The entire debate on “stop and frisk” is important for yet another reason: for highlighting the dangerous acceptance of racial profiling in recent years. In the fall of 1999, 81 per cent of respondents in a national poll said they disapproved of racial profiling but in late 2001, 58 per cent said they favoured requiring Arabs and Muslims to undergo more intensive security checks before boarding airplanes, thereby echoing the impulse behind the anti-Muslim surveillance and detention policies of the US government. Thus, post-9/11, not only was racial and religious profiling of Muslims accepted, but the paradigm of anti-terror and anti-crime also seemed to merge further. Unsurprisingly then, the “anti-crime” stop-and-frisk policy in New York represented remarkably high figures and was specifically targeted against minorities.
Jeffrey Fagan (Law Professor at Columbia University) presented a report in the court that between January 2004 and June 2012, the NYPD conducted over 4.4 million stops. In terms of the demographic profile, in 52 per cent of the 4.4 million stops, the person stopped was Black and in 31 per cent of the stops, the person stopped was Hispanic. In only 10 per cent of these stops, the person stopped was White. If one compares it to the resident population of NYC in 2010, it was 23 per cent Black, 29 per cent Hispanic, and 33 per cent White thereby pointing to the disproportionate ways in which minorities were targeted. Professor Fagan also pointed out that in 98.5 per cent of the 2.3 million frisks, no weapon was found.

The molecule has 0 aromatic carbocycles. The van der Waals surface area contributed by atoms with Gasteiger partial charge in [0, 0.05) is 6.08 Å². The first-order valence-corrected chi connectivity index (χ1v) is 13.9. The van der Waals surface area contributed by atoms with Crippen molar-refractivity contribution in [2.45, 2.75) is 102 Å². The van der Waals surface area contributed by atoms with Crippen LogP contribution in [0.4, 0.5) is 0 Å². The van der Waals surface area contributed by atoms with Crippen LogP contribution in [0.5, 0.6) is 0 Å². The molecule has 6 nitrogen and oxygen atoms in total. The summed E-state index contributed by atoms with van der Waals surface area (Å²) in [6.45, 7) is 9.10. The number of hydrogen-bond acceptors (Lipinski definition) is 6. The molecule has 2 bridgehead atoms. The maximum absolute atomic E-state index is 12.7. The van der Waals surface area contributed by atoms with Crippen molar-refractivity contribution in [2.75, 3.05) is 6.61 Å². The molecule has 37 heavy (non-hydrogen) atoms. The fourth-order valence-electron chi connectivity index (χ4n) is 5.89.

A report brought out by the New York State Attorney General Eric Schneiderman on November 14 reiterates the futility of the stop-and-frisk policy in combating crime. An analysis of nearly 1,50,000 out of the 2.4 million stops, between 2009-2012, showed that convictions took place only in 3 per cent of the cases and only less than 1 per cent of them were regarding violent crime pleas or guilty verdicts.